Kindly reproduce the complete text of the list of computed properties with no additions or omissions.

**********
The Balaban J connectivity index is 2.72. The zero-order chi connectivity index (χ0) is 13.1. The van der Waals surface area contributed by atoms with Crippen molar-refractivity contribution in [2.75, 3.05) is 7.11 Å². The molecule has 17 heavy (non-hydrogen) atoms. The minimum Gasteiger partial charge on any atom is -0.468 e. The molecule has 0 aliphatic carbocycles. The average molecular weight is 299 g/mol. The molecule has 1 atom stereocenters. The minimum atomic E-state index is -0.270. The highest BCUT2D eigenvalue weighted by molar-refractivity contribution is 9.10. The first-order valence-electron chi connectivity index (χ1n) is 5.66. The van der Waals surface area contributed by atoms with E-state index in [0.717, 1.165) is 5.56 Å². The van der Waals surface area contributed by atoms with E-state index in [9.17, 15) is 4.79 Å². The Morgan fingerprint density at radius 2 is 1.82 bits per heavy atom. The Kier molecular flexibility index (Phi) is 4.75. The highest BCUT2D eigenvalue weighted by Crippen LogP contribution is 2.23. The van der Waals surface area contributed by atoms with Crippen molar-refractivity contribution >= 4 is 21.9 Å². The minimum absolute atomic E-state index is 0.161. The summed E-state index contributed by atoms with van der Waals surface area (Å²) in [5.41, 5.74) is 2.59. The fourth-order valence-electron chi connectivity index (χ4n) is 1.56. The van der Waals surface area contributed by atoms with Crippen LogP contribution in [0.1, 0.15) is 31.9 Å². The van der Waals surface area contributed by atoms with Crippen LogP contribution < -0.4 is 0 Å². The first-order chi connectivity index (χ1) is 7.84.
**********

The Balaban J connectivity index is 2.72. The zero-order chi connectivity index (χ0) is 13.1. The van der Waals surface area contributed by atoms with Crippen molar-refractivity contribution in [2.75, 3.05) is 7.11 Å². The molecule has 17 heavy (non-hydrogen) atoms. The minimum Gasteiger partial charge on any atom is -0.468 e. The molecule has 0 aliphatic carbocycles. The average molecular weight is 299 g/mol. The molecule has 1 atom stereocenters. The minimum atomic E-state index is -0.270. The highest BCUT2D eigenvalue weighted by molar-refractivity contribution is 9.10. The first-order valence-electron chi connectivity index (χ1n) is 5.66. The van der Waals surface area contributed by atoms with E-state index in [0.717, 1.165) is 5.56 Å². The van der Waals surface area contributed by atoms with E-state index in [9.17, 15) is 4.79 Å². The Morgan fingerprint density at radius 2 is 1.82 bits per heavy atom. The Kier molecular flexibility index (Phi) is 4.75. The highest BCUT2D eigenvalue weighted by Crippen LogP contribution is 2.23. The van der Waals surface area contributed by atoms with Crippen molar-refractivity contribution >= 4 is 21.9 Å². The minimum absolute atomic E-state index is 0.161. The summed E-state index contributed by atoms with van der Waals surface area (Å²) in [5.41, 5.74) is 2.59. The fourth-order valence-electron chi connectivity index (χ4n) is 1.56. The van der Waals surface area contributed by atoms with Crippen LogP contribution in [0.1, 0.15) is 31.9 Å². The van der Waals surface area contributed by atoms with Crippen LogP contribution < -0.4 is 0 Å². The first-order chi connectivity index (χ1) is 7.84.